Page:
Re: Contract salary calculation question

Subject: Re: Contract salary calculation question
From: Andrew Plato <aplato -at- EASYSTREET -dot- COM>
Date: Fri, 1 May 1998 14:33:55 -0700

Here's how to solve all your contract billing problems (in my humble,
cynical view):

Get as absolutely much as possible from the client and never count your
money until the end of the contract. If the client will pay you $200,000 an
hour -- then bill them that and be happy. We live in a capitalist market,
people. Your worth is as much a factor of your skills as it is what
companies are willing to pay for your services.

Secondly, if there is anything I have learned in my five years of
contracting it is to NEVER get my hopes up. Companies have little regard
for contractors and they will fire you at a moment's notice. Every time I
do the math and think "Wow, I'm going to make $XX,XXX this year" the client
reorganizes, revamps, or regurgitates and the contract positions are wiped
out. I'm left out beating the pavement again.

Moreover, most agencies (especially the big ones) do not care one iota about
you or your life. All they want is to scrape as absolutely much as possible
off your hourly rate for themselves. You can die in a corner naked and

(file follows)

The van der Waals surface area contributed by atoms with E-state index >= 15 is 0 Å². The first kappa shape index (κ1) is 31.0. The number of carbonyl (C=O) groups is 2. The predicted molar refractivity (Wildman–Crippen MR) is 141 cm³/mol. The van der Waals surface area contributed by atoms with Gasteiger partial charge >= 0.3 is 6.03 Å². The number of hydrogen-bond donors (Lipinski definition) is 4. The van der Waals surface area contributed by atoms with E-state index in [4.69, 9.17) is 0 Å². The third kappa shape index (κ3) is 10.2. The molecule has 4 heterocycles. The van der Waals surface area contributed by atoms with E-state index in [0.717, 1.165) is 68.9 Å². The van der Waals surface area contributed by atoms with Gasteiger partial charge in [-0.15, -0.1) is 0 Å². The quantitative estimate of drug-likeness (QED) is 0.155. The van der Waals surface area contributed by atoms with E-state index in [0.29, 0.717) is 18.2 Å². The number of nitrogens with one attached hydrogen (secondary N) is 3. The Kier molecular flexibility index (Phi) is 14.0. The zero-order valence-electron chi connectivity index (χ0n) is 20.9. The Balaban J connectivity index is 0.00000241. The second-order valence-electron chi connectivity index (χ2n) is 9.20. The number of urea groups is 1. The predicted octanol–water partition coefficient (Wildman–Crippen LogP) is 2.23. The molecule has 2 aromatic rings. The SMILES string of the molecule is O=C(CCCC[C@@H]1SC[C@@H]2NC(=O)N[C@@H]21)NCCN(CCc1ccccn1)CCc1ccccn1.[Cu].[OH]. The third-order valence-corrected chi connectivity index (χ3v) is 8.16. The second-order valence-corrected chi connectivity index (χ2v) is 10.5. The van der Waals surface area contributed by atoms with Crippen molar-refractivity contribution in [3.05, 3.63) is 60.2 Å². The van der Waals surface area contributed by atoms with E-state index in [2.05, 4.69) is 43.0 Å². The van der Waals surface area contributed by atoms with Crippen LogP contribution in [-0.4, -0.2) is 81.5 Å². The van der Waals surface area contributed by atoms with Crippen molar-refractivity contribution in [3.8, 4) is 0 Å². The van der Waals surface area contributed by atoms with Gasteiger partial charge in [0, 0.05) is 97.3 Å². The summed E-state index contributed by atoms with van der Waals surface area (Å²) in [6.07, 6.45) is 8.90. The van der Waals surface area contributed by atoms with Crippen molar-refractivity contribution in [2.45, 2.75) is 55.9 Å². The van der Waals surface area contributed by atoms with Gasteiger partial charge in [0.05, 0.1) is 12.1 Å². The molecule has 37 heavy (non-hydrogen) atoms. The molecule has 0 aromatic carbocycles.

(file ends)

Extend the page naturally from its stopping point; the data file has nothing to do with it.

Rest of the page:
stupid and just so long as you keep billing and they keep making money off
you. Sure, I know there are exceptions, but the grand, overwhelming
majority of agencies could care less about you. They are not in business to
help you find nirvana. They want to make money off you.

Lastly, Uncle Sam always gets his in the end. If you're independent
contracting, you had better pay quarterly estimated taxes. Otherwise,
you're going to get the royal ream from the G-men come April 15th.

Also, $20.00 and hour is a pretty sad rate. For an entry-level writer that
is okay -- but anyone with experience should not accept such a pathetic
rate. Remember, each time experienced writers take less then what they
should get -- it hurts the entire market. If companies think they can get a
good writer for $20.00 an hour -- guess what. They'll try.

Andrew Plato
Owner/Principal Consultant
Anitian Technology Services

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